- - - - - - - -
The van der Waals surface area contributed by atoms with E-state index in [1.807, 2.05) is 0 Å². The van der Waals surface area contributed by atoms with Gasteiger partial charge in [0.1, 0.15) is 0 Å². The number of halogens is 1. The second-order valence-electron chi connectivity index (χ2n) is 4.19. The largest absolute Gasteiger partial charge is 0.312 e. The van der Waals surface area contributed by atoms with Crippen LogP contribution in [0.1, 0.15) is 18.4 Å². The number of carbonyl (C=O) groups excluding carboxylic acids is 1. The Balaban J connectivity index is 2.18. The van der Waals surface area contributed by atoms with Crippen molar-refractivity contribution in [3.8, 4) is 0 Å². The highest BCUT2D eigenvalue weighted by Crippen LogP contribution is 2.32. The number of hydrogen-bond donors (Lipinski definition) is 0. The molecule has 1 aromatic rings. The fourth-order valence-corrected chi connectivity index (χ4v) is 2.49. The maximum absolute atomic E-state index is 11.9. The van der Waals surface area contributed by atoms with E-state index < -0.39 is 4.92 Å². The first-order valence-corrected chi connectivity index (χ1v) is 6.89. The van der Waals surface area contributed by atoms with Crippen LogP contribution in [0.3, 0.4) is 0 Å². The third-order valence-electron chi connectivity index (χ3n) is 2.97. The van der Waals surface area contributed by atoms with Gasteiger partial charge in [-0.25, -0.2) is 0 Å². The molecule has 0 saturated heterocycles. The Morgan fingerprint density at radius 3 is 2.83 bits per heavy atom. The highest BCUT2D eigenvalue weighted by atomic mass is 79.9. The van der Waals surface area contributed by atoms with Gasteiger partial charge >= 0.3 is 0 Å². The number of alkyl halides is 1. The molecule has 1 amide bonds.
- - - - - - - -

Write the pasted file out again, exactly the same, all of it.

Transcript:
The van der Waals surface area contributed by atoms with E-state index in [1.807, 2.05) is 0 Å². The van der Waals surface area contributed by atoms with Gasteiger partial charge in [0.1, 0.15) is 0 Å². The number of halogens is 1. The second-order valence-electron chi connectivity index (χ2n) is 4.19. The largest absolute Gasteiger partial charge is 0.312 e. The van der Waals surface area contributed by atoms with Crippen LogP contribution in [0.1, 0.15) is 18.4 Å². The number of carbonyl (C=O) groups excluding carboxylic acids is 1. The Balaban J connectivity index is 2.18. The van der Waals surface area contributed by atoms with Crippen molar-refractivity contribution in [3.8, 4) is 0 Å². The highest BCUT2D eigenvalue weighted by Crippen LogP contribution is 2.32. The number of hydrogen-bond donors (Lipinski definition) is 0. The molecule has 1 aromatic rings. The fourth-order valence-corrected chi connectivity index (χ4v) is 2.49. The maximum absolute atomic E-state index is 11.9. The van der Waals surface area contributed by atoms with E-state index < -0.39 is 4.92 Å². The first-order valence-corrected chi connectivity index (χ1v) is 6.89. The van der Waals surface area contributed by atoms with Crippen LogP contribution in [0.3, 0.4) is 0 Å². The third-order valence-electron chi connectivity index (χ3n) is 2.97. The van der Waals surface area contributed by atoms with Gasteiger partial charge in [-0.25, -0.2) is 0 Å². The molecule has 0 saturated heterocycles. The Morgan fingerprint density at radius 3 is 2.83 bits per heavy atom. The highest BCUT2D eigenvalue weighted by atomic mass is 79.9. The van der Waals surface area contributed by atoms with Gasteiger partial charge >= 0.3 is 0 Å². The number of alkyl halides is 1. The molecule has 1 amide bonds.